Carp pox has been known in the koi industry for many years. It is cased by a virus belonging to the herpes group and is regarded as cronic and not life threatening. Although carp pox is not frequently encountered in other countries, I have rarely seen a pond in South Africa without at least one infected fish. It suggests that it is a common disease but not easily transmittable. Infected fish develop small white raised areas resembling candle wax dripped onto the fish. It often develops during the early spring, so it is possible that frequent temperature changes may weaken the immune system, allowing the virus to be more effective. The symptoms sometimes disappeared with an increase in water temperature, but it does not mean that the koi is free from the disease. I have notice these waxy lumps every year on a fish during winter, only to disappear in summer. Symptoms associated with carp pox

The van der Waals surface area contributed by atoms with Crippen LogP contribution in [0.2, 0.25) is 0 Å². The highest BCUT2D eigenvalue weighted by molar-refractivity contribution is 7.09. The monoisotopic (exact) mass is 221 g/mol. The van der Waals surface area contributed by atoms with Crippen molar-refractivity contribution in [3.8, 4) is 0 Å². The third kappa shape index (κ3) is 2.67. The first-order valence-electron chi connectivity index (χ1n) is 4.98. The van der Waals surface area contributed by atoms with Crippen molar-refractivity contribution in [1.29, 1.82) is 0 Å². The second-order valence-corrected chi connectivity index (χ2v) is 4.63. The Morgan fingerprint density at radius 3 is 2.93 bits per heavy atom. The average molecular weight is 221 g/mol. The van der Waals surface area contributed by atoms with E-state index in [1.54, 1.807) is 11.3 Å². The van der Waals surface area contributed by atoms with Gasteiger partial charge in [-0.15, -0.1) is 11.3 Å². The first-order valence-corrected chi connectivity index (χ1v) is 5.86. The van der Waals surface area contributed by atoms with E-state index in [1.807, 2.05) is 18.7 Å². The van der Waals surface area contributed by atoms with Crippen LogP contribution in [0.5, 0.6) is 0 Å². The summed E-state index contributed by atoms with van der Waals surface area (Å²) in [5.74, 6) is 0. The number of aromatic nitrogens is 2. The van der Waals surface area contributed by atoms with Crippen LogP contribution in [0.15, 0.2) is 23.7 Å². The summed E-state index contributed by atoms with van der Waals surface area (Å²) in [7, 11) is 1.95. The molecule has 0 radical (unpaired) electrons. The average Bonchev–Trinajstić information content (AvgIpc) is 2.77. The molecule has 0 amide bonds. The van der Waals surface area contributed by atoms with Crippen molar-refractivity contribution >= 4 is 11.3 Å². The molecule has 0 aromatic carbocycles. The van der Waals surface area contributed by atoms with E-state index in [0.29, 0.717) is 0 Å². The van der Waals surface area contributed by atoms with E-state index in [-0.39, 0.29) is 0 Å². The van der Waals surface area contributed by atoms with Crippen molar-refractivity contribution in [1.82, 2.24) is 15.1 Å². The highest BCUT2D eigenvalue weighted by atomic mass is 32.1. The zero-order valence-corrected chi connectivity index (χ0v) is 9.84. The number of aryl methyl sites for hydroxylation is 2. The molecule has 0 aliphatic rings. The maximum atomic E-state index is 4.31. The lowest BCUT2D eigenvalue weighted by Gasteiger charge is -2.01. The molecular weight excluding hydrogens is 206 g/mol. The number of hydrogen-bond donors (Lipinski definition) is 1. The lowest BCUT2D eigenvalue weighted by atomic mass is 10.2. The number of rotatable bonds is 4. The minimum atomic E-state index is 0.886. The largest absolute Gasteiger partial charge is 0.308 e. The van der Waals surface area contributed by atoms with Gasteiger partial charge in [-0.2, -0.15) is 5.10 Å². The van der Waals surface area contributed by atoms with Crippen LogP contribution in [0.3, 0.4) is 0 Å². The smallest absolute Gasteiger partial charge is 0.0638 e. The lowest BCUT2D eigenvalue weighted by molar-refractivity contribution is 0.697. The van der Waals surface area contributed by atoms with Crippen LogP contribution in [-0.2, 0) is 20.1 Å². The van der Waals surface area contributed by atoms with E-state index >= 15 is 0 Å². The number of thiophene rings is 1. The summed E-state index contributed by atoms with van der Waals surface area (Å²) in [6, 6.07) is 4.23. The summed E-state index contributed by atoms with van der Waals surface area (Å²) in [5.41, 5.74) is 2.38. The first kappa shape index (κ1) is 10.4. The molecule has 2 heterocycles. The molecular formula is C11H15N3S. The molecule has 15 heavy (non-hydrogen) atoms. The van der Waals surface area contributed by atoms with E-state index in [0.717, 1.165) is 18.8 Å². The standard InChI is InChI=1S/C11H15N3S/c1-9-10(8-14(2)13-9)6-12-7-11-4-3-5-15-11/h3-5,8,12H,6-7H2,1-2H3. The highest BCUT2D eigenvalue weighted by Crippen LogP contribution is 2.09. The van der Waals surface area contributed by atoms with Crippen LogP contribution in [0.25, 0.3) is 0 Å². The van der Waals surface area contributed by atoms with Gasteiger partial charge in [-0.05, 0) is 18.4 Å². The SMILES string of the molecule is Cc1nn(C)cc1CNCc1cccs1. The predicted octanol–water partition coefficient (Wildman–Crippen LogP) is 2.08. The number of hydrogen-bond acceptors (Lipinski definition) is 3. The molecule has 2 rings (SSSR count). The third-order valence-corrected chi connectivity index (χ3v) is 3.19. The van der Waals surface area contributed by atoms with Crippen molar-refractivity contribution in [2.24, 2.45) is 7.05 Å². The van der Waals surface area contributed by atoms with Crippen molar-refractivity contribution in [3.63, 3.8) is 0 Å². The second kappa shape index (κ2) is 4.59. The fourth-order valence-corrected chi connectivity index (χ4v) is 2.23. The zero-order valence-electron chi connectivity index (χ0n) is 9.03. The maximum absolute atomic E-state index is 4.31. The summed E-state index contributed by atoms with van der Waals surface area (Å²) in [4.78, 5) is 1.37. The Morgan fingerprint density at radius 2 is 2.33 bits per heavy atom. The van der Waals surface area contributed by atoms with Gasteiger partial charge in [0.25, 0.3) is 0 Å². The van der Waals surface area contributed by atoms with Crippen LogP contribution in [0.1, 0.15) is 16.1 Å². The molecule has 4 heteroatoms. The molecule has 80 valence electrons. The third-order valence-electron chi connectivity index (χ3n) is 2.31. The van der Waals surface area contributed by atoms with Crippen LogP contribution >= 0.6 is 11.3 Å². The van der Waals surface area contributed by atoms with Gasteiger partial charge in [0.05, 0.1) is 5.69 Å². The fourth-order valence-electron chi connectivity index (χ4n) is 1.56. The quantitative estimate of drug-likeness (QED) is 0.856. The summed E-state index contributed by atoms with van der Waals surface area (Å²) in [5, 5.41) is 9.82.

Prevention of carp pox
- The waxy lumps that appear on the fish easily identify carp pox.
- Sometime it resembles candle wax that was dripped onto a fish.
- No other symptoms are associated with this virus.
Treatment of Carp Pox
- Maintain stable water temperature during spring and autumn.
- Immaculate water quality may assist the immune system of the fish to combat the virus.
- There is no known cure for carp pox.
- It is said that an increase in water temperature of one degree Celsius per day over a period of ten days may cause the symptoms to disappear.
- The symptoms may reappear in spring and autumn.
It can be scraped of but there is a danger of bacterial infection.
Last Updated on Friday, 14 November 2008 08:39